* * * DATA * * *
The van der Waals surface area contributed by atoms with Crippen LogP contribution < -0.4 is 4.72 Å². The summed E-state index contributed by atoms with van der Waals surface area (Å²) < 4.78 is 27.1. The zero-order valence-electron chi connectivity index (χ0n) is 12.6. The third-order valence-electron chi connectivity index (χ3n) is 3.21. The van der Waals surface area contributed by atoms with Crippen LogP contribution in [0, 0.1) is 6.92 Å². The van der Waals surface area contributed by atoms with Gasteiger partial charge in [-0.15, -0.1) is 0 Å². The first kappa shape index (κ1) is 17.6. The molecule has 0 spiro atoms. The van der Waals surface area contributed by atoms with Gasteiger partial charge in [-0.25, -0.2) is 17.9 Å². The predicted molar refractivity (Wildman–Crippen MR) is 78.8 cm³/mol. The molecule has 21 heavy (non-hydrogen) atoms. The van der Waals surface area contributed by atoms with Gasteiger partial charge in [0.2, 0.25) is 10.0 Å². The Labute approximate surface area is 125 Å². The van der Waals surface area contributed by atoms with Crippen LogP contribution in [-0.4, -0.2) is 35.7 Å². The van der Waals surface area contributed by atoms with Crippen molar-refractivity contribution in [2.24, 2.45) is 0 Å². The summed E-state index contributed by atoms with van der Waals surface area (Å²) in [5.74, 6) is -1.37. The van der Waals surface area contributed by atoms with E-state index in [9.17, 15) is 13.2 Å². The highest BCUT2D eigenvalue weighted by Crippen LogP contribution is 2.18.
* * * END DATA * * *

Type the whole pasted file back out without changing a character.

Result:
The van der Waals surface area contributed by atoms with Crippen LogP contribution < -0.4 is 4.72 Å². The summed E-state index contributed by atoms with van der Waals surface area (Å²) < 4.78 is 27.1. The zero-order valence-electron chi connectivity index (χ0n) is 12.6. The third-order valence-electron chi connectivity index (χ3n) is 3.21. The van der Waals surface area contributed by atoms with Crippen LogP contribution in [0, 0.1) is 6.92 Å². The van der Waals surface area contributed by atoms with Gasteiger partial charge in [-0.15, -0.1) is 0 Å². The first kappa shape index (κ1) is 17.6. The molecule has 0 spiro atoms. The van der Waals surface area contributed by atoms with Gasteiger partial charge in [-0.25, -0.2) is 17.9 Å². The predicted molar refractivity (Wildman–Crippen MR) is 78.8 cm³/mol. The molecule has 21 heavy (non-hydrogen) atoms. The van der Waals surface area contributed by atoms with Gasteiger partial charge in [0.2, 0.25) is 10.0 Å². The Labute approximate surface area is 125 Å². The van der Waals surface area contributed by atoms with Crippen LogP contribution in [-0.4, -0.2) is 35.7 Å². The van der Waals surface area contributed by atoms with Crippen molar-refractivity contribution in [2.24, 2.45) is 0 Å². The summed E-state index contributed by atoms with van der Waals surface area (Å²) in [5.74, 6) is -1.37. The van der Waals surface area contributed by atoms with E-state index in [9.17, 15) is 13.2 Å². The highest BCUT2D eigenvalue weighted by Crippen LogP contribution is 2.18.